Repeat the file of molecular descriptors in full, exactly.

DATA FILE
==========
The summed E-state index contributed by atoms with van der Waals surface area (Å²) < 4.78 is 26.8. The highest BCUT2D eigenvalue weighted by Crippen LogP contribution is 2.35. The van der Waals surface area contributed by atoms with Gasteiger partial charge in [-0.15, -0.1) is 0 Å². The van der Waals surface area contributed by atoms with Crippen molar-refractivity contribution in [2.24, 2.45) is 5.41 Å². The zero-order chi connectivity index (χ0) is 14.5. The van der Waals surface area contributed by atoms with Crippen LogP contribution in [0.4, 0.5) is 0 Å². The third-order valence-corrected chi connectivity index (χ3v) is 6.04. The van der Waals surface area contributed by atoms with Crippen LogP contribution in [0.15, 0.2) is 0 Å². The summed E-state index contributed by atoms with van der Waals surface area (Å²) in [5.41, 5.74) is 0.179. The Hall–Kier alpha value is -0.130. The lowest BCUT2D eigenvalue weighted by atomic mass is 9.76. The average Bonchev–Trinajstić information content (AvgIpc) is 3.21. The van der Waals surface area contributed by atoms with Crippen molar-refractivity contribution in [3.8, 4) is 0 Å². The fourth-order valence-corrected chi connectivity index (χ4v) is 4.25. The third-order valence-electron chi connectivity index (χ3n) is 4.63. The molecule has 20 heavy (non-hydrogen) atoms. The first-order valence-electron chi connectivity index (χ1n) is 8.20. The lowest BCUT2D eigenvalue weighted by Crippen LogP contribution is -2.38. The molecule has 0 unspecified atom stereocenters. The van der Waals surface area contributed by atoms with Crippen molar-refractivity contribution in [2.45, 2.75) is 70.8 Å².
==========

The summed E-state index contributed by atoms with van der Waals surface area (Å²) < 4.78 is 26.8. The highest BCUT2D eigenvalue weighted by Crippen LogP contribution is 2.35. The van der Waals surface area contributed by atoms with Gasteiger partial charge in [-0.15, -0.1) is 0 Å². The van der Waals surface area contributed by atoms with Crippen molar-refractivity contribution in [2.24, 2.45) is 5.41 Å². The zero-order chi connectivity index (χ0) is 14.5. The van der Waals surface area contributed by atoms with Crippen LogP contribution in [0.4, 0.5) is 0 Å². The third-order valence-corrected chi connectivity index (χ3v) is 6.04. The van der Waals surface area contributed by atoms with Crippen LogP contribution in [0.15, 0.2) is 0 Å². The summed E-state index contributed by atoms with van der Waals surface area (Å²) in [5.41, 5.74) is 0.179. The Hall–Kier alpha value is -0.130. The lowest BCUT2D eigenvalue weighted by atomic mass is 9.76. The average Bonchev–Trinajstić information content (AvgIpc) is 3.21. The van der Waals surface area contributed by atoms with Crippen molar-refractivity contribution in [3.8, 4) is 0 Å². The fourth-order valence-corrected chi connectivity index (χ4v) is 4.25. The third-order valence-electron chi connectivity index (χ3n) is 4.63. The molecule has 20 heavy (non-hydrogen) atoms. The first-order valence-electron chi connectivity index (χ1n) is 8.20. The lowest BCUT2D eigenvalue weighted by Crippen LogP contribution is -2.38. The molecule has 0 unspecified atom stereocenters. The van der Waals surface area contributed by atoms with Crippen molar-refractivity contribution in [2.45, 2.75) is 70.8 Å².